Whether you use keys or an electronic system to let guests into your unit, you need to plan for an emergency. Disaster seems unlikely when things are shiny and new. However, expecting the unexpected will make a big difference. Emergencies are always stressful, but having a hidden key somewhere on the property is always a great idea.
If you haven’t had something important in your life interrupted by a guest or service provider being locked out, you haven’t been hosting long enough. It’s not a question of IF this will happen, it’s WHEN. As a property manager, I won’t manage a home without a backup plan. This is a stressful, 24/7 business and if you have to run across town for every lockout, you won’t make it very long.
One of the biggest uses I’ve had for the hidden lockbox has been the cleaning company. If you use a lockbox for your guests (keyed entry), many times the guest will forget to put the keys back, which means that the cleaning lady can’t get in. I’ve also had many cleaning ladies who swear the keyless lock doesn’t work. There is no joy like telling them not to worry, I have a key hidden. I give them the code, make them promise to put it back, and keep my day moving. This key is also great for service providers because often I need to get a person into the unit when the guest isn’t present. There are hundreds of reasons why a hidden lockbox is incredibly helpful to you and your team.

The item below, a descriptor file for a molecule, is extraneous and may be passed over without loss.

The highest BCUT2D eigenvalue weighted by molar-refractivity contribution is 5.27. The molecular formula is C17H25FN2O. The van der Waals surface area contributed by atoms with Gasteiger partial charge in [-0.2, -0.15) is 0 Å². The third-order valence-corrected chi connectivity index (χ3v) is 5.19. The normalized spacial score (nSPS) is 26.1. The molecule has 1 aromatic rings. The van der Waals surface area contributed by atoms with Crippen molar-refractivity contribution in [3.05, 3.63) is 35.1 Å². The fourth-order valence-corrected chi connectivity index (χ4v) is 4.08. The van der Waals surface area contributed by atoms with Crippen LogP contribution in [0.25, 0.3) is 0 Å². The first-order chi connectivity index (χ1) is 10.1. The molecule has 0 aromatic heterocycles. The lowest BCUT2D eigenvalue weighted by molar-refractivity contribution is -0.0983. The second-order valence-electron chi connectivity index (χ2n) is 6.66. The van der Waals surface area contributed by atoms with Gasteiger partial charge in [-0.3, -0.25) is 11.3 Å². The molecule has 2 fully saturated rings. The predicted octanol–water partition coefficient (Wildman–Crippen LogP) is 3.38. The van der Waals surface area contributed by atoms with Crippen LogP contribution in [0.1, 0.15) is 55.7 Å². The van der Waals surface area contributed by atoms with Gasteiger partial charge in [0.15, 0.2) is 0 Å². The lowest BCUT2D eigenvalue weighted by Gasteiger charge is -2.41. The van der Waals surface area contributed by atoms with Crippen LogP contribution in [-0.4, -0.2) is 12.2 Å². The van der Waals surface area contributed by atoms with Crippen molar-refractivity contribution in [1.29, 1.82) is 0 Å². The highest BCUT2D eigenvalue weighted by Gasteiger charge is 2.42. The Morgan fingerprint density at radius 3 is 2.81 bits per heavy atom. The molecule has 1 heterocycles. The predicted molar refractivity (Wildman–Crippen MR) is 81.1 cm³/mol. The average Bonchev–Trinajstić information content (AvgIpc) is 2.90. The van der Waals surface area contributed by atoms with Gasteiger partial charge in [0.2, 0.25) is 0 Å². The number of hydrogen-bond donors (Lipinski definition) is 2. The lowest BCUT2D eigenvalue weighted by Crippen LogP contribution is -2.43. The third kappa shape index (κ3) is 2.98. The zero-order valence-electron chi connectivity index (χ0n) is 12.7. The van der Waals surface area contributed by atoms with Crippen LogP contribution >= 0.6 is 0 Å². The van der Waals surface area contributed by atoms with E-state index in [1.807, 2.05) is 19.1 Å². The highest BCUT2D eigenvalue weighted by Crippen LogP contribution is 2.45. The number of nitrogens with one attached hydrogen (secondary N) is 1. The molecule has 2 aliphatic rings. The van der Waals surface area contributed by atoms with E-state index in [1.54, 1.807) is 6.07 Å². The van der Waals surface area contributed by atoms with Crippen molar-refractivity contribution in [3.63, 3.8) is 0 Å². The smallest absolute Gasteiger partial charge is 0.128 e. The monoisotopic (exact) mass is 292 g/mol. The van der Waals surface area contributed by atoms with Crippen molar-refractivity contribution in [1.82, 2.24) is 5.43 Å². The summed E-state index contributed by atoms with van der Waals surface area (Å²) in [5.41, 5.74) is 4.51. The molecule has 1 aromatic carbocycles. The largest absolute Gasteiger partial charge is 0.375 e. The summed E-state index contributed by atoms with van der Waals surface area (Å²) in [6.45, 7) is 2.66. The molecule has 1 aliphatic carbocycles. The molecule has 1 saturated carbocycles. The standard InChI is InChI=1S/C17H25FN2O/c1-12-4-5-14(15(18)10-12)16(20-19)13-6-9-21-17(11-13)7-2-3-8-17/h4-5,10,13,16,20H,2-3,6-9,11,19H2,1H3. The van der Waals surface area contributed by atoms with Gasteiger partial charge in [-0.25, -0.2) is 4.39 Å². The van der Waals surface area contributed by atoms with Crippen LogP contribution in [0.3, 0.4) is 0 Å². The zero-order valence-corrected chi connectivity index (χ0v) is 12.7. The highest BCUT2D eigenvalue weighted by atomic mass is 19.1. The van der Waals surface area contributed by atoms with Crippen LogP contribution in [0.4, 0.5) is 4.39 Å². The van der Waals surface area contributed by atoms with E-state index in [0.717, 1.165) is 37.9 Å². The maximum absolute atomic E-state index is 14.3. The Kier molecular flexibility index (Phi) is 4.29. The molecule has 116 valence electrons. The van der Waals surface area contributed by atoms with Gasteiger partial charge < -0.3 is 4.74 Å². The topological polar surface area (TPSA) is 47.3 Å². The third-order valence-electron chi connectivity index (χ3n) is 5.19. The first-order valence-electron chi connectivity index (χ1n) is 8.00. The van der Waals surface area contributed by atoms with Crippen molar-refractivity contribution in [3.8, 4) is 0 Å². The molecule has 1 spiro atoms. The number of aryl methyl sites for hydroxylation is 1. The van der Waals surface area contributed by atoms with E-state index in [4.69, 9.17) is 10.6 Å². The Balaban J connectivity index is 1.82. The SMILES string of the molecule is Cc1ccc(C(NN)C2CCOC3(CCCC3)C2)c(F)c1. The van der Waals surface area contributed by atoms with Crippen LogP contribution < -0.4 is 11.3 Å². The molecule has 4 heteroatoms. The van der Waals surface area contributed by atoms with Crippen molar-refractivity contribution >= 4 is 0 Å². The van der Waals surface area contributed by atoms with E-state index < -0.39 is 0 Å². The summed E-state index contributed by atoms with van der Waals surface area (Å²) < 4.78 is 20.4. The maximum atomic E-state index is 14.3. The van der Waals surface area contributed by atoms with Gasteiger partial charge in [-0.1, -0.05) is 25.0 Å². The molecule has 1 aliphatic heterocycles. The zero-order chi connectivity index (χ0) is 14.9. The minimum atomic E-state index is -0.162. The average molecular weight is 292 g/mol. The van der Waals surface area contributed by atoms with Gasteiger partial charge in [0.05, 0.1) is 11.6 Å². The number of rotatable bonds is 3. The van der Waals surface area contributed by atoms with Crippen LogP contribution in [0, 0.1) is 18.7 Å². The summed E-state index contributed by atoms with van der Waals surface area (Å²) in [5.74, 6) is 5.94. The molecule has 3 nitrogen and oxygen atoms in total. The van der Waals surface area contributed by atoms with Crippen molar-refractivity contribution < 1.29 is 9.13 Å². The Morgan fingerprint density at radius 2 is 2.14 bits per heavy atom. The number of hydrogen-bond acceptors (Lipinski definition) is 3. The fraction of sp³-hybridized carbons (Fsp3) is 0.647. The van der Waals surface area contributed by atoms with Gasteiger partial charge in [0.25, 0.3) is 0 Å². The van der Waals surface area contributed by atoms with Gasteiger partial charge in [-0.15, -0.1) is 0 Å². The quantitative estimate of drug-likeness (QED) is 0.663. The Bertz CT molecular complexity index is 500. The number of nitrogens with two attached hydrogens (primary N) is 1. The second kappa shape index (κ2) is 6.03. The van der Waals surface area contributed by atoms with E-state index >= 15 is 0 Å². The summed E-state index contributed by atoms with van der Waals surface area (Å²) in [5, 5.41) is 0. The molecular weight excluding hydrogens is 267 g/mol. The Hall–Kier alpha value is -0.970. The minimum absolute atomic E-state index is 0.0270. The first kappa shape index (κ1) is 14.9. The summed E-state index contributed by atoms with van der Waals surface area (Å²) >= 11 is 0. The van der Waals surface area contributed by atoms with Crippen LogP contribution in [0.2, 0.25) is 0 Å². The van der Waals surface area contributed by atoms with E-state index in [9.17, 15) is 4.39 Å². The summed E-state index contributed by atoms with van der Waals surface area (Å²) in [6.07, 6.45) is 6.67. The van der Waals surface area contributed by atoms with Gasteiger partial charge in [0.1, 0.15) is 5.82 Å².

One thing to be aware of is that keyless entry locks always come with a physical key. The worst thing you can do is throw this key away. Trust me, you will need it. For $12-15 you can purchase a lockbox on Amazon. Take a few wood screws, attach it to a tree or fence and make the last 4 digits of someone’s phone number. It’s super important for you to write this information down. If the batteries die in the lock, you will go from a 5 alarm fire to a minor inconvenience for you and also your staff.
This simple piece of equipment will save you tons of time and frustration.